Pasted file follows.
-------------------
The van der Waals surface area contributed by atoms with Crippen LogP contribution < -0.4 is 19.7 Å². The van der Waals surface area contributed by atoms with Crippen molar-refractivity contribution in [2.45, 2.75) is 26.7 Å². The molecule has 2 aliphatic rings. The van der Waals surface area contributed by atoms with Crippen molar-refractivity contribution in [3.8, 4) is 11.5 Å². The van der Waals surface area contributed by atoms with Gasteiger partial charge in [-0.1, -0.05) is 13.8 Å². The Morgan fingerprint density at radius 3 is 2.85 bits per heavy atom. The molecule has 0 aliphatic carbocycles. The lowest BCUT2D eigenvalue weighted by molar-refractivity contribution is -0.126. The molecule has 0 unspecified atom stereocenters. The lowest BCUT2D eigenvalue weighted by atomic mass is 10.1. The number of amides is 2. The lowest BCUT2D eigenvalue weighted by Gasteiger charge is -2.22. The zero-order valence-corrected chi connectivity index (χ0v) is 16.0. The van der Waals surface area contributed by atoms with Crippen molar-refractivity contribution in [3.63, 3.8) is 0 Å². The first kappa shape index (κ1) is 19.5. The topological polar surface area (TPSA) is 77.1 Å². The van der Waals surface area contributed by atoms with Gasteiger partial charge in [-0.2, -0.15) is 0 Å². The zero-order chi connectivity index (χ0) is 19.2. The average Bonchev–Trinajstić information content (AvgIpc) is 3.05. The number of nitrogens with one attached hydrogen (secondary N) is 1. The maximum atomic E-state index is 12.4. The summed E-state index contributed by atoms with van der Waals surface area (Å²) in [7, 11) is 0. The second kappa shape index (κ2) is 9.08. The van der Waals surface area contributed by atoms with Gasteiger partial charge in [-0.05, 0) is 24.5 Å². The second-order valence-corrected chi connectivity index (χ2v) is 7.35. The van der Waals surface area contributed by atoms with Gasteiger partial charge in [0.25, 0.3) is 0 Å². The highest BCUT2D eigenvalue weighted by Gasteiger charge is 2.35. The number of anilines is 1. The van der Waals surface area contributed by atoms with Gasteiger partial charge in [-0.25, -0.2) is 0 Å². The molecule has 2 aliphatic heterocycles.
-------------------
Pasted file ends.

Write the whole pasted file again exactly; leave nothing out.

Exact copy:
The van der Waals surface area contributed by atoms with Crippen LogP contribution < -0.4 is 19.7 Å². The van der Waals surface area contributed by atoms with Crippen molar-refractivity contribution in [2.45, 2.75) is 26.7 Å². The molecule has 2 aliphatic rings. The van der Waals surface area contributed by atoms with Crippen molar-refractivity contribution in [3.8, 4) is 11.5 Å². The van der Waals surface area contributed by atoms with Gasteiger partial charge in [-0.1, -0.05) is 13.8 Å². The Morgan fingerprint density at radius 3 is 2.85 bits per heavy atom. The molecule has 0 aliphatic carbocycles. The lowest BCUT2D eigenvalue weighted by molar-refractivity contribution is -0.126. The molecule has 0 unspecified atom stereocenters. The lowest BCUT2D eigenvalue weighted by atomic mass is 10.1. The number of amides is 2. The lowest BCUT2D eigenvalue weighted by Gasteiger charge is -2.22. The zero-order valence-corrected chi connectivity index (χ0v) is 16.0. The van der Waals surface area contributed by atoms with Crippen molar-refractivity contribution in [3.63, 3.8) is 0 Å². The first kappa shape index (κ1) is 19.5. The topological polar surface area (TPSA) is 77.1 Å². The van der Waals surface area contributed by atoms with Gasteiger partial charge in [-0.2, -0.15) is 0 Å². The zero-order chi connectivity index (χ0) is 19.2. The average Bonchev–Trinajstić information content (AvgIpc) is 3.05. The number of nitrogens with one attached hydrogen (secondary N) is 1. The maximum atomic E-state index is 12.4. The summed E-state index contributed by atoms with van der Waals surface area (Å²) in [7, 11) is 0. The second kappa shape index (κ2) is 9.08. The van der Waals surface area contributed by atoms with Gasteiger partial charge in [-0.05, 0) is 24.5 Å². The second-order valence-corrected chi connectivity index (χ2v) is 7.35. The van der Waals surface area contributed by atoms with Gasteiger partial charge in [0.25, 0.3) is 0 Å². The highest BCUT2D eigenvalue weighted by Gasteiger charge is 2.35. The number of anilines is 1. The van der Waals surface area contributed by atoms with Gasteiger partial charge in [-0.25, -0.2) is 0 Å². The molecule has 2 aliphatic heterocycles.